Lessons on teaching with a difference

PUBLISHED : Saturday, 03 March, 2012, 12:00am
UPDATED : Saturday, 03 March, 2012, 12:00am
 

After studying psychology at university, Laura Lee was drawn to the special needs profession after working with autistic children.

'I was looking to gain some experience to continue my psychology studies and did a course in applied behaviour analysis, which is useful for working with people with autism,' says Lee, who studied at the University of Melbourne.

'I enjoyed the hands-on experience of working with autistic people and decided to pursue a career in special needs education,' adds Lee, who is now a special educational needs (SEN) teacher with the Child Development Centre (CDC).

Describing her chosen career as a 'personality fit', Lee says she feels comfortable dealing with behaviour that some people might have difficulty accepting.

'I believe in the work I do and having people with special needs as part of my life,' says Lee, who holds a postgraduate diploma in education, with a major in special needs.

She stresses that while empathy is an integral part of the job, over-sensitive emotions can get in the way of providing the assistance that students require.

Lee advises those interested in working with students with severe learning disabilities to gain hands-on experience through volunteer work. 'I don't think the theories in the classroom really translate to the workplace until you experience first-hand what working with students with complex learning difficulties requires,' she explains.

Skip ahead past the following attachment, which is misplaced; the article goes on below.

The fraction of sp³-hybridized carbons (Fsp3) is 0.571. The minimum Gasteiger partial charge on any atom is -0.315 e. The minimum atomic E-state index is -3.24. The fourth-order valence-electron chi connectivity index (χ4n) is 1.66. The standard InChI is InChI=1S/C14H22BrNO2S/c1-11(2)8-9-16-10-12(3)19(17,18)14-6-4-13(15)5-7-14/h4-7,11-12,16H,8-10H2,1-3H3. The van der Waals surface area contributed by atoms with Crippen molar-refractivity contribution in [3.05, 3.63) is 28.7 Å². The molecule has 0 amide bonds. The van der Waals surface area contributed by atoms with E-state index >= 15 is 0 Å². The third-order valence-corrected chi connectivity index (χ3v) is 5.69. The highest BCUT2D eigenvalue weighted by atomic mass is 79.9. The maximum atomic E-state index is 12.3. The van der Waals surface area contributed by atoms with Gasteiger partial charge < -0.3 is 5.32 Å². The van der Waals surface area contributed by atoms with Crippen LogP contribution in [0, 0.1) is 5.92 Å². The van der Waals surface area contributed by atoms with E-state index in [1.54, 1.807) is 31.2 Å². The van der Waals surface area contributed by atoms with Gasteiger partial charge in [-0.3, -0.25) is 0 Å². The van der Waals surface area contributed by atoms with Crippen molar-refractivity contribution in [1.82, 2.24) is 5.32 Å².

'The work is not always rosy. People need the personality to face challenges and the right mentality to relate to different behaviour,' adds Lee, who would like to see more interaction between the public and those with special needs.

In addition, Lee notes that teachers who work with autistic children and those with complex learning difficulties also need to liaise closely with parents. 'Part of the job involves working with parents to devise strategies that ensure continuity. Maintaining a stable environment, based around this notion of continuity, is very important for children with special needs,' says Lee, who teaches three to six-year olds.

Like many professionals who work with learning-challenged students, Lee says having a sense of humour and creating a fun environment is essential. 'You have to realise there are limitations for some students in what they can achieve, so achieving excellence in academic results is not a guarantee,' she says.

Lee adds that support from colleagues and management is essential. 'We are lucky at the CDC because we are supported with resources, including people to take care of the paperwork, leaving teachers with more time for their students,' she says.

According to Pamela Kwok, a SEN homeroom teacher at the Korean International School, her work continually enhances her problem-solving and multitasking skills, as there are a huge variety of challenges in the classroom that need to be attended to.

'As a believer of whole-child development and the idea that every child has a right to be educated, being a special needs teacher brings me a great sense of satisfaction,' she says, adding that having a passion for special needs work is far more important than having a long list of degrees and certificates.

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